Imagine a creature from another world that has 9 brains, 3 hearts, and blue blood. It sounds like an alien from a science fiction movie, but they actually live here on this planet. Their collective name is octopuses and fossil records have shown that they have been around for at least 300 million years which is a long time before the dinosaurs arrived. All species of octopus are venomous but only one (The Blue-ringed octopus) is dangerous to humans.
There are 300 known species of octopus including the Deep sea Octopus, Blue Ringed Octopus, Dumbo Octopus, Mimic Octopus or the Giant Pacific Octopus which can grow to more than 3 meters in length.
Octopuses come under the biological classification of Cephalopods which also includes squid and cuttlefish.
Octopuses grow very fast and can live as little as 6 months or as long as 5 years. The lifespan of an octopus is determined by whether it mates or not as both male and female octopuses will die soon after their mating encounter. The male octopus will die within a few months and the female will die even quicker. She will use all of her energy guarding her eggs and during this period she will stop eating and eventually die of starvation. The female octopus can lay around one hundred thousand eggs or more. Most of the eggs will get eaten by other marine life, with the few tiny survivors floating around mid-water before eventually settling on the seafloor. Most will not even make it to the seafloor as they will quickly get scooped up by larger fish and other predators.
As the mother octopus will not be there to care for its young, the baby octopus has to fend for itself, find its own food and build its own den. It may create several habitats during its life, such as a hideout in between some rocks or a hole in the sand. Scuba divers have witnessed octopuses living inside discarded bottles and even laying their eggs inside the bottle for extra protection. The juvenile octopuses will grow very quickly but they will still have to be careful of other predators which include bigger fish, some species of whale, sharks or dolphins. Humans also have a taste for cephalopods with more than 300,000 tonnes caught by fishermen each year. Most are fished and eaten in southeast Asia or around the Mediterranean.
Because the octopus has no bones, it is incredibly flexible and can quickly change its shape and squeeze itself through small holes. They can change the color of their skin in less than a second and quickly blend into the background of the coral or the sea bed. An Octopus can keep its eyes in the same position and on the same object whilst changing direction, forward, backward or even upside down. Octopuses can squeeze through very small holes as they have no skeleton They usually live alone and will build a safe habitat to live in. They can use seashells, rocks or even a coconut shell to make themselves a simple but effective hideaway.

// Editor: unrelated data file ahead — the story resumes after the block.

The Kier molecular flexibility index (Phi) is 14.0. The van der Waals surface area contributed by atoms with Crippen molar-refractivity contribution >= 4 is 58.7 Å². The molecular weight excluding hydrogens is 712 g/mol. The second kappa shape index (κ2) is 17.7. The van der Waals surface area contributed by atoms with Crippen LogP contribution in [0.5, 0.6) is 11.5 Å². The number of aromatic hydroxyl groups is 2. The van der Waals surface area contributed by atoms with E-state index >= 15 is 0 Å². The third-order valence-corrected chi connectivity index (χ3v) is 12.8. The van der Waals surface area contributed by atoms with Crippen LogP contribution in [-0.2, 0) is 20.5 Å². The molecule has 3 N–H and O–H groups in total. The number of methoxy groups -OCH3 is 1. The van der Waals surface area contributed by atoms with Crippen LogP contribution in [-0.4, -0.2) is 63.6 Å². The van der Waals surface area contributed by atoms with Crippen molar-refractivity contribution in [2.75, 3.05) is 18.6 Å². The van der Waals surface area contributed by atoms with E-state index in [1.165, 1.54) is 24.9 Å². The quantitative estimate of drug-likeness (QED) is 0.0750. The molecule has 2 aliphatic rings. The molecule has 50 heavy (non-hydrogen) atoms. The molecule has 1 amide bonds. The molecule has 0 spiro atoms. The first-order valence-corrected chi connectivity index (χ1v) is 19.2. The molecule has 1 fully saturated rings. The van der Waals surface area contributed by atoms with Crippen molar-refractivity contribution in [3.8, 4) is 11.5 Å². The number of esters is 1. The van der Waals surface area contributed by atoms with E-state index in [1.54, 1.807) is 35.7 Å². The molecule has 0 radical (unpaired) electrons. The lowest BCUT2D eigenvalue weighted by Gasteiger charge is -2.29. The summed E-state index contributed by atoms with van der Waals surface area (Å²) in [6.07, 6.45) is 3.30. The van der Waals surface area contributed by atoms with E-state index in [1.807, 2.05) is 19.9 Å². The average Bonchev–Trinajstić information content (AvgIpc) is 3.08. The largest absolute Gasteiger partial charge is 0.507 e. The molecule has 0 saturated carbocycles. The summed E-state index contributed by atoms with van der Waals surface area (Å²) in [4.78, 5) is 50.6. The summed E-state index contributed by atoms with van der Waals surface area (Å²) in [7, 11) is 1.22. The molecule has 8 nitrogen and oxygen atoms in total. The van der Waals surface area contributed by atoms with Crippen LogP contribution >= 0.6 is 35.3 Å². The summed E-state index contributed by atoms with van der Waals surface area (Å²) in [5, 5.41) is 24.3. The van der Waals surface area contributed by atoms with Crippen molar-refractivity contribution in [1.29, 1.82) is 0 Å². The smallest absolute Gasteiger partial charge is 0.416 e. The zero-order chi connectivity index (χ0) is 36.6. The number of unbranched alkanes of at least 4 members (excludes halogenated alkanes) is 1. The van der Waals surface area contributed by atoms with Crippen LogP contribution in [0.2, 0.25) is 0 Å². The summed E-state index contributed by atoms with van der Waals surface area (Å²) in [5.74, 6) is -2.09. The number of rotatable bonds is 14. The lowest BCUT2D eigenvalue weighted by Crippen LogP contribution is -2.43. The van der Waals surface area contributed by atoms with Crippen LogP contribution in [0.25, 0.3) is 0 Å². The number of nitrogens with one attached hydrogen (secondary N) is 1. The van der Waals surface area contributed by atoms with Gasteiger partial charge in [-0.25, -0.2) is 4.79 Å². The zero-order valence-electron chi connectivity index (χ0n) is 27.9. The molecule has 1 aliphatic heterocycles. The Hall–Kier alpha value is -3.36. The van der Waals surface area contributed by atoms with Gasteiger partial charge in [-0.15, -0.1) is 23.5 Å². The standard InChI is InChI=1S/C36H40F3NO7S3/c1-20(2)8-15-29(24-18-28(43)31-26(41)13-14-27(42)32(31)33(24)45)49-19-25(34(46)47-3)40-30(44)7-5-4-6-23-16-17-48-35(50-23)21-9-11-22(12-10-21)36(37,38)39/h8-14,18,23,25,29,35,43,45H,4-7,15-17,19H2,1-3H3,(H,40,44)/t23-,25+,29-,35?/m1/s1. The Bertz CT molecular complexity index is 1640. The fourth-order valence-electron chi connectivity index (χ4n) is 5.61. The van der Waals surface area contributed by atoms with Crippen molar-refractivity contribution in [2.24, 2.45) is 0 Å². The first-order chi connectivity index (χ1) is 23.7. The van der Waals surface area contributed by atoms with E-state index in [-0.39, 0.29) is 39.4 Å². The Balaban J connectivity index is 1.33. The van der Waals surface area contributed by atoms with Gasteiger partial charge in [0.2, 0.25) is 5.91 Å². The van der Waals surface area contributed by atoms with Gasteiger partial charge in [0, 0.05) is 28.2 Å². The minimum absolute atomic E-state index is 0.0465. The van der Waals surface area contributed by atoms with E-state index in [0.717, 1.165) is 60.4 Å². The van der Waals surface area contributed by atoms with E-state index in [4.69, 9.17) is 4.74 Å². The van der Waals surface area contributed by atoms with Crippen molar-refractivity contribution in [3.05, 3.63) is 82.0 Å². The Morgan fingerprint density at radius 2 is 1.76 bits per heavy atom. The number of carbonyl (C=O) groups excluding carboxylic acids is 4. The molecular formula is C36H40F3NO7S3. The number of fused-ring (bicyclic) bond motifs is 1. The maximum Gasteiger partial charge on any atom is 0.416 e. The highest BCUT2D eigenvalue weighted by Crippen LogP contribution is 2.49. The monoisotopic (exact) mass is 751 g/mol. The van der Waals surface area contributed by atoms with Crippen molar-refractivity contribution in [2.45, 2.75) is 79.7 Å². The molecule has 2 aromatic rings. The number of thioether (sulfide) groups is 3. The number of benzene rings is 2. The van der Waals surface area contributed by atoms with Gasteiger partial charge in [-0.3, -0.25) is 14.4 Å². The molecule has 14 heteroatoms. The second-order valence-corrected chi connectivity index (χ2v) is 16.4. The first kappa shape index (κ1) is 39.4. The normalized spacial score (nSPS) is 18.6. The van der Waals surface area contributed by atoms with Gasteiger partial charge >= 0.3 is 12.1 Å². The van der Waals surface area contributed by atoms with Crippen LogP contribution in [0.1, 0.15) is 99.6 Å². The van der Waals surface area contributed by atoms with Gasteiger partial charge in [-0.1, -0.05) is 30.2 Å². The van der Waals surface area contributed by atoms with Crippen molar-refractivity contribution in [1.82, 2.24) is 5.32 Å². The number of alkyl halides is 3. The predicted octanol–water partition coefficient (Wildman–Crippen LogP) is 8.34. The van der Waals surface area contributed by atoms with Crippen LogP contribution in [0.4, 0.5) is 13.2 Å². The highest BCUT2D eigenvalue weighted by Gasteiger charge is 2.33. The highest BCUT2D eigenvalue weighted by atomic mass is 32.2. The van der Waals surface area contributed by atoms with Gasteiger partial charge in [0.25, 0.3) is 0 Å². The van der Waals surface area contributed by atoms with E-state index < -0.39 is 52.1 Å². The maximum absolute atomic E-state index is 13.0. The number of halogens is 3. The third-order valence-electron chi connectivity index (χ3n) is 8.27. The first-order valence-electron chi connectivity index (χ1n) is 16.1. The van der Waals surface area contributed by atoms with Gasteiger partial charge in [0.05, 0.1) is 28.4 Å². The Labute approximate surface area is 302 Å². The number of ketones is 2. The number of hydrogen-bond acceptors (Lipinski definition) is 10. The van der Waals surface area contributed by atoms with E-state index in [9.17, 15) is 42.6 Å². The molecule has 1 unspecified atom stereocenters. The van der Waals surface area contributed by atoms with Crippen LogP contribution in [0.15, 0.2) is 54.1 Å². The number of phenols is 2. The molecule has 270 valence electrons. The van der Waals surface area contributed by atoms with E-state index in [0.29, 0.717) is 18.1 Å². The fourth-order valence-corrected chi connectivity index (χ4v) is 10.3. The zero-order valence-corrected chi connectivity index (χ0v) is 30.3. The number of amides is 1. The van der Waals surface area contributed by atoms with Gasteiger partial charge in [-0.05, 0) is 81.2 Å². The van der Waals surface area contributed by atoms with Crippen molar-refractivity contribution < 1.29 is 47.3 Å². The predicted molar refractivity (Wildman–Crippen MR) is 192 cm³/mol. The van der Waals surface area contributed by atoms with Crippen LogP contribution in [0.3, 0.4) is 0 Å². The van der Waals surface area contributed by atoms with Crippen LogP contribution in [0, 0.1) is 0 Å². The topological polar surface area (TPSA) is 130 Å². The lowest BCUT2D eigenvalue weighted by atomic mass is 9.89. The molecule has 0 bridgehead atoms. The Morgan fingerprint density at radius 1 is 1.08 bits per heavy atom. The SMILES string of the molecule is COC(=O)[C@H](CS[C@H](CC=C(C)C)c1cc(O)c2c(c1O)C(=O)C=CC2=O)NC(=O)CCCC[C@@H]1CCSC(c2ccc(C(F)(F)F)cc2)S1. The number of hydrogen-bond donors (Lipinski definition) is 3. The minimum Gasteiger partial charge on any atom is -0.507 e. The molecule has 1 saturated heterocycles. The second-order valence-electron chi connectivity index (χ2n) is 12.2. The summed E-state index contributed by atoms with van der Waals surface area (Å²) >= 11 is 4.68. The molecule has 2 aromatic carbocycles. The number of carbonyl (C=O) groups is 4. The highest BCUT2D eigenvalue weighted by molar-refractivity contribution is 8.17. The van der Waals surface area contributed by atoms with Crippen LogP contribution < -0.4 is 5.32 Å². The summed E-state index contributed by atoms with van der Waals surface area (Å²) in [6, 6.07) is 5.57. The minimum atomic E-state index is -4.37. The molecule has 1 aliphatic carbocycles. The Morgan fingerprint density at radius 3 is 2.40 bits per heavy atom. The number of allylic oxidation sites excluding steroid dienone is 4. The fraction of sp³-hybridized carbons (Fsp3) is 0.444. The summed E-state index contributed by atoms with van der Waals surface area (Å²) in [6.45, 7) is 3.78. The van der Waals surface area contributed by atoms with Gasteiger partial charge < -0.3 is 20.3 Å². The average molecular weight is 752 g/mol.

Octopus arms are attached to their head and If it has an arm bitten off it can grow another one back again
They have one main brain but each of its arms also has a brain. Each arm is mostly made of muscle which makes them very strong and each arm has around 200 suckers on them which can be used for walking across the sea bed whilst its arm is searching for food as it travels.
Another propulsion method is for the octopus to blast water through its funnel which causes it to move along in a backward motion.
One of the hearts pumps the blood around the octopus body while the other 2 hearts pump blood to its gills Octopus blood is blue because it is copper-based, unlike human blood which is iron-based.
It is well known that octopuses squirt ink to confuse their prey but the ink also contains a substance that can cause an itchy sensation for any of its predators.
An octopus will use its arms and suckers to capture its prey and even with a crab it can quickly overpower it and pull it towards its hidden beak that it uses for breaking open shells. It also has a barbed tongue as well as muscular drilling like organ that can weaken the shell of its prey and then kill it with its venom.
Marine scientists and scuba divers have witnessed octopuses showing signs of intelligent behavior in their ocean habitat.
The octopus shows a high level of brain organization by being able to coordinate its thousands of color-changing cells. The main brain will initially let the arms know what it wants to do and then each arm will work by itself. Most of the octopus neurons are in its arms and each arm has the ability to touch, taste or smell.
Octopuses have shown to be very curious creatures that show signs of intelligence. In laboratory experiments, they have been able to unscrew a lid or find their way through a maze. Scientists have given them puzzles to solve and some octopuses are aware that they are being kept in a holding tank and will even try to escape. They have been known to climb out in search of food, break the aquarium lights or even block off the water pumps.